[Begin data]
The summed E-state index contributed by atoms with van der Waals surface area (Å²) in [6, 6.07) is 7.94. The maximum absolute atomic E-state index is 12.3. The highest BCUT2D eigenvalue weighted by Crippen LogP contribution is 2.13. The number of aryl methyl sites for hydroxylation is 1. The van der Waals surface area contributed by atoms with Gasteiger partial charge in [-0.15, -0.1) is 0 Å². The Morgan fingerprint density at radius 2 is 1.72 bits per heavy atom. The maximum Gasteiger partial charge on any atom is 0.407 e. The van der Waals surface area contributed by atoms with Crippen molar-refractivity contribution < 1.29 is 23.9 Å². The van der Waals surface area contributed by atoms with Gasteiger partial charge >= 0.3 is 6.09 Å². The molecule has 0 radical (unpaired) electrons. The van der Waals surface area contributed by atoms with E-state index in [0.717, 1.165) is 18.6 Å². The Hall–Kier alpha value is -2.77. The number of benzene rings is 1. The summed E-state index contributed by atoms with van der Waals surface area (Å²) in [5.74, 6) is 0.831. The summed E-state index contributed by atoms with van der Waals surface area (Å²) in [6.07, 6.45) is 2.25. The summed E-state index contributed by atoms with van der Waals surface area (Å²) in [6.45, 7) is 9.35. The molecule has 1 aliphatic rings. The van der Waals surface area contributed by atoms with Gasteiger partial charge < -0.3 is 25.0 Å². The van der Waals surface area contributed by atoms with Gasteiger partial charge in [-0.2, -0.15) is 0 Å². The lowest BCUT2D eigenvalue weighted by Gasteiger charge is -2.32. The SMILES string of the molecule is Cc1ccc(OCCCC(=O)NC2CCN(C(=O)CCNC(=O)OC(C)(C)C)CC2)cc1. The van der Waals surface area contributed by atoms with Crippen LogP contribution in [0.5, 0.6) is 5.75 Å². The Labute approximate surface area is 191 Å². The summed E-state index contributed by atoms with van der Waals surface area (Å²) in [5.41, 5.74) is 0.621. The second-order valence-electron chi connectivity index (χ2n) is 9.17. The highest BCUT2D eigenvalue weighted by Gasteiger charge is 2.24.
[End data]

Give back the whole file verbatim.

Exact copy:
The summed E-state index contributed by atoms with van der Waals surface area (Å²) in [6, 6.07) is 7.94. The maximum absolute atomic E-state index is 12.3. The highest BCUT2D eigenvalue weighted by Crippen LogP contribution is 2.13. The number of aryl methyl sites for hydroxylation is 1. The van der Waals surface area contributed by atoms with Gasteiger partial charge in [-0.15, -0.1) is 0 Å². The Morgan fingerprint density at radius 2 is 1.72 bits per heavy atom. The maximum Gasteiger partial charge on any atom is 0.407 e. The van der Waals surface area contributed by atoms with Crippen molar-refractivity contribution < 1.29 is 23.9 Å². The van der Waals surface area contributed by atoms with Gasteiger partial charge >= 0.3 is 6.09 Å². The molecule has 0 radical (unpaired) electrons. The van der Waals surface area contributed by atoms with E-state index in [0.717, 1.165) is 18.6 Å². The Hall–Kier alpha value is -2.77. The number of benzene rings is 1. The summed E-state index contributed by atoms with van der Waals surface area (Å²) in [5.74, 6) is 0.831. The summed E-state index contributed by atoms with van der Waals surface area (Å²) in [6.07, 6.45) is 2.25. The summed E-state index contributed by atoms with van der Waals surface area (Å²) in [6.45, 7) is 9.35. The molecule has 1 aliphatic rings. The van der Waals surface area contributed by atoms with Gasteiger partial charge < -0.3 is 25.0 Å². The van der Waals surface area contributed by atoms with Gasteiger partial charge in [-0.2, -0.15) is 0 Å². The lowest BCUT2D eigenvalue weighted by Gasteiger charge is -2.32. The SMILES string of the molecule is Cc1ccc(OCCCC(=O)NC2CCN(C(=O)CCNC(=O)OC(C)(C)C)CC2)cc1. The van der Waals surface area contributed by atoms with Crippen LogP contribution in [0.5, 0.6) is 5.75 Å². The Labute approximate surface area is 191 Å². The summed E-state index contributed by atoms with van der Waals surface area (Å²) in [5.41, 5.74) is 0.621. The second-order valence-electron chi connectivity index (χ2n) is 9.17. The highest BCUT2D eigenvalue weighted by Gasteiger charge is 2.24.